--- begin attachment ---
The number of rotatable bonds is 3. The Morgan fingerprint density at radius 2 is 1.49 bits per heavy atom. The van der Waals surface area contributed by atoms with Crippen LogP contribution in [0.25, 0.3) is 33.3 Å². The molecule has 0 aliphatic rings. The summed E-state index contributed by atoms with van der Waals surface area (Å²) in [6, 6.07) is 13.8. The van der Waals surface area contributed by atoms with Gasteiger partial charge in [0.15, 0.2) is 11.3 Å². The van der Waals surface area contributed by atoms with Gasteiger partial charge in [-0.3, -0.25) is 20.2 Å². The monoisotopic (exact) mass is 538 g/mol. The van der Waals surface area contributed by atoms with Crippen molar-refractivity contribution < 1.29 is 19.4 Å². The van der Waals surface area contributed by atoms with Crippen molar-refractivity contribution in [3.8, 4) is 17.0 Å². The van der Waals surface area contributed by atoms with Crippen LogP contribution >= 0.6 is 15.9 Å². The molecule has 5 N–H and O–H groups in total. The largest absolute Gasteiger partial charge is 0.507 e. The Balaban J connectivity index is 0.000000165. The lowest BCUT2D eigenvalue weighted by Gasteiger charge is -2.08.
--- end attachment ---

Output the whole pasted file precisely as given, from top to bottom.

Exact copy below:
The number of rotatable bonds is 3. The Morgan fingerprint density at radius 2 is 1.49 bits per heavy atom. The van der Waals surface area contributed by atoms with Crippen LogP contribution in [0.25, 0.3) is 33.3 Å². The molecule has 0 aliphatic rings. The summed E-state index contributed by atoms with van der Waals surface area (Å²) in [6, 6.07) is 13.8. The van der Waals surface area contributed by atoms with Gasteiger partial charge in [0.15, 0.2) is 11.3 Å². The van der Waals surface area contributed by atoms with Gasteiger partial charge in [-0.3, -0.25) is 20.2 Å². The monoisotopic (exact) mass is 538 g/mol. The van der Waals surface area contributed by atoms with Crippen molar-refractivity contribution < 1.29 is 19.4 Å². The van der Waals surface area contributed by atoms with Crippen molar-refractivity contribution in [3.8, 4) is 17.0 Å². The van der Waals surface area contributed by atoms with Crippen LogP contribution >= 0.6 is 15.9 Å². The molecule has 5 N–H and O–H groups in total. The largest absolute Gasteiger partial charge is 0.507 e. The Balaban J connectivity index is 0.000000165. The lowest BCUT2D eigenvalue weighted by Gasteiger charge is -2.08.